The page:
It’s been said that all you need to make it in the music business is talent and ambition. And even though good looks and a great voice can come in handy, country singer/songwriter
Wicks grew up on his family’s potato farm in Smyrna, Del., listening to everything from traditional country to R&B, but never considered music as a career.
Then, while attending Florida Central College in Lakeland where he was studying education and entertaining dreams of becoming a professional baseball player, a passion for country music “just kind of took over.”
“I started writing songs, but I didn’t really know too much about how to get into the music industry until somebody said to me, ‘Man, you gotta go to Nashville,’” Wicks told Pollstar.
After hitching rides with friends for a few exploratory trips, the singer got a development deal at RCA Records and his mind was made up.
“I quit college two classes short of graduation,” he said. “The reason I moved was because I had a development deal in place, so I had something to stand on.
“But a week after moving to town, I got dropped. I just said, ‘You know what? I’m not going to go anywhere else. I’m not going to try to get another record deal somewhere. I’m going to do nothing but write songs.’ Through writing songs, I found out who I was as an artist.”
Fortunately for Wicks, the connections he’d already made on Music Row would eventually be his ticket to success.
“My record label ended up hooking me up with a bunch of writers. I’d write with two or three people but, through one relationship, I’d make five. And through five relationships I’d make 10. It just kept growing. I would be writing with some of the greatest songwriters in the world.
“I would do songwriter nights, but I didn’t really start performing until I got my second record deal. I just wanted to focus on nothing but the song.”
After four years practicing his craft alongside people like Monty Powell, George Teren, Rivers Rutherford and Neil Thrasher during the day and parking their cars at Fleming’s Steak House at night, Wicks went back to RCA and got another record deal.
While recording his first album for the label, the singer landed a spot on the short-lived Fox reality show “Nashville.” Although the series lasted only two episodes, he said the experience was worth it.
“I always looked at the show as a bonus. I was always going to work hard and run the gauntlet. I was going to write songs and make records and ‘Nashville’ was a great tool to get it out there in a different light. Unfortunately, two weeks of that wasn’t enough.”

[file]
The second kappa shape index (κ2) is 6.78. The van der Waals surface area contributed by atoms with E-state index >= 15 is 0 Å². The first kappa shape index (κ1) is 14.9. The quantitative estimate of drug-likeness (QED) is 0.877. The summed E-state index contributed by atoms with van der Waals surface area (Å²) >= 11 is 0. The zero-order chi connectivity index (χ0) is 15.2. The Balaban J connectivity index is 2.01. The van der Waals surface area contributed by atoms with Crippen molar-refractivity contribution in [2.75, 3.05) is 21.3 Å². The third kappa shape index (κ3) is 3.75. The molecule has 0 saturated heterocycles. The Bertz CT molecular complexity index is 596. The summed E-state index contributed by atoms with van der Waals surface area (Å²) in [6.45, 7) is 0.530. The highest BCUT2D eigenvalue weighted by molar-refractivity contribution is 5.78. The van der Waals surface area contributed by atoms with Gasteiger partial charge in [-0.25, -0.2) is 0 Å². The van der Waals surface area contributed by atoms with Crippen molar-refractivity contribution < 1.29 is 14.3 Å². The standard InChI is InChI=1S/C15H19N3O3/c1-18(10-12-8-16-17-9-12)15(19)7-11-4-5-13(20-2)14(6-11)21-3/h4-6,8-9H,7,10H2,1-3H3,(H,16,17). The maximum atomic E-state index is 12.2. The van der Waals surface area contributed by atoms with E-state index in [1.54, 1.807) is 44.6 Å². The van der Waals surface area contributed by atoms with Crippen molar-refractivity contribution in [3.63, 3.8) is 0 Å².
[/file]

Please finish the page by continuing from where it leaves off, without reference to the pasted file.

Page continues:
Honing his craft for so long was a smart choice. Wicks scored a hit with “Stealing Cinderella,” the first single off his debut album Starting Now, which earned him a spot on the road with Brad Paisley last year.
And last fall the singer began dating former “Dancing with the Stars” pro dancer and now full-time country singer Julianne Hough. The pair competed together on the show’s eighth season, which Wicks says scored him valuable exposure despite keeping him off the road for a while.
“I recently did a show in Oregon and 11,000 people showed up,” he explained. “I was like, ‘Where did all these people come from?’ It blew my mind. I’ve seen my shows grow a ton, especially after being on ‘Dancing with the Stars.’ It’s so much fun to see new fans come out.
“The show took about four months out of my touring schedule. But we’re still going to do over 100 shows this year. I love it. Every week, we’re doing two or three shows – or more.”
Shortly after he landed his first deal with RCA and moved to Nashville, Wicks secured the services of William Morris Endeavor’s Tinti Moffat, whom he met through his A&R rep.
“I kind of developed a team early on,” Wicks explained. “Tinti was one of the people that was on that team.
“She’s done a great job. The thing about her is that she cares about the project. She’s not just trying to go get a gig, she actually cares about the project. I think that’s what you need.”
Moffat told Pollstar working with Wicks is a breeze because he’s a pro when it comes to doing whatever it takes to build his career.
“He’s a very focused, hardworking guy,” she said.
One part of Wicks’ team that’s missing at the moment is a manager. Although the singer’s day-to-day affairs are being handled by his accountant Chris Wyater, he says that’s not likely to become a permanent arrangement.
Wicks’ upcoming projects include work on a second album, which he’s discovered his busy touring schedule is helping rather than hindering.
“You watch what people are responding to,” he explained. “I’ll go back and write a new song and say ‘Well, they probably want to hear this rather than this.’
“I learn something new every day. That’s the best way to learn, just go out there and do it. People can teach you things, but you don’t really find your niche until you just go out and do it.”